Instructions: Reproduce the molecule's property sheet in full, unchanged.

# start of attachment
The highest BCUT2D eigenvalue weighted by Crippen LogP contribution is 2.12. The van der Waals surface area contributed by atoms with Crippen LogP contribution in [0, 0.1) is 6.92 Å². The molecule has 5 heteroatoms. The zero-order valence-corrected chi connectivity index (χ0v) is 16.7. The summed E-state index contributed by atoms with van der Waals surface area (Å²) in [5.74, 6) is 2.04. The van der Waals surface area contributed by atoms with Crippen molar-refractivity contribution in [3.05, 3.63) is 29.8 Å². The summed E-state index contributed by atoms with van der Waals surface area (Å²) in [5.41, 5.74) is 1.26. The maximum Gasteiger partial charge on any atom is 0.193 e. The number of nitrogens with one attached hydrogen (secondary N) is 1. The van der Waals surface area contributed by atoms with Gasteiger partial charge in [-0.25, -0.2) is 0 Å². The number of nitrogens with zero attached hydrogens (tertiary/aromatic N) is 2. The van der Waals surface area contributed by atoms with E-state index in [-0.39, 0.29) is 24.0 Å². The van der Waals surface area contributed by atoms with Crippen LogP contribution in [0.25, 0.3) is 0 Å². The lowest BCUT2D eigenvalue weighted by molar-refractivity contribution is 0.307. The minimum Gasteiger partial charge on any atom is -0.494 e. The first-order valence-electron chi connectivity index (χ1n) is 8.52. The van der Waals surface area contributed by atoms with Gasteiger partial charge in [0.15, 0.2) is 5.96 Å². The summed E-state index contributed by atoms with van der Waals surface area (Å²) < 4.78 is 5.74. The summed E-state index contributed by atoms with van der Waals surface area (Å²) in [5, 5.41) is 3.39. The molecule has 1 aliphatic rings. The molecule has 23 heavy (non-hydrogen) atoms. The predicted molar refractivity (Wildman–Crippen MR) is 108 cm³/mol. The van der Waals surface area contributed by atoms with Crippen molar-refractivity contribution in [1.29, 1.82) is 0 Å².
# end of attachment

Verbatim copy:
The highest BCUT2D eigenvalue weighted by Crippen LogP contribution is 2.12. The van der Waals surface area contributed by atoms with Crippen LogP contribution in [0, 0.1) is 6.92 Å². The molecule has 5 heteroatoms. The zero-order valence-corrected chi connectivity index (χ0v) is 16.7. The summed E-state index contributed by atoms with van der Waals surface area (Å²) in [5.74, 6) is 2.04. The van der Waals surface area contributed by atoms with Crippen molar-refractivity contribution in [3.05, 3.63) is 29.8 Å². The summed E-state index contributed by atoms with van der Waals surface area (Å²) in [5.41, 5.74) is 1.26. The maximum Gasteiger partial charge on any atom is 0.193 e. The number of nitrogens with one attached hydrogen (secondary N) is 1. The van der Waals surface area contributed by atoms with Gasteiger partial charge in [-0.25, -0.2) is 0 Å². The number of nitrogens with zero attached hydrogens (tertiary/aromatic N) is 2. The van der Waals surface area contributed by atoms with E-state index in [-0.39, 0.29) is 24.0 Å². The van der Waals surface area contributed by atoms with Crippen LogP contribution in [0.25, 0.3) is 0 Å². The lowest BCUT2D eigenvalue weighted by molar-refractivity contribution is 0.307. The minimum Gasteiger partial charge on any atom is -0.494 e. The first-order valence-electron chi connectivity index (χ1n) is 8.52. The van der Waals surface area contributed by atoms with Gasteiger partial charge in [0.15, 0.2) is 5.96 Å². The summed E-state index contributed by atoms with van der Waals surface area (Å²) < 4.78 is 5.74. The summed E-state index contributed by atoms with van der Waals surface area (Å²) in [5, 5.41) is 3.39. The molecule has 1 aliphatic rings. The molecule has 23 heavy (non-hydrogen) atoms. The predicted molar refractivity (Wildman–Crippen MR) is 108 cm³/mol. The van der Waals surface area contributed by atoms with Crippen molar-refractivity contribution in [1.29, 1.82) is 0 Å².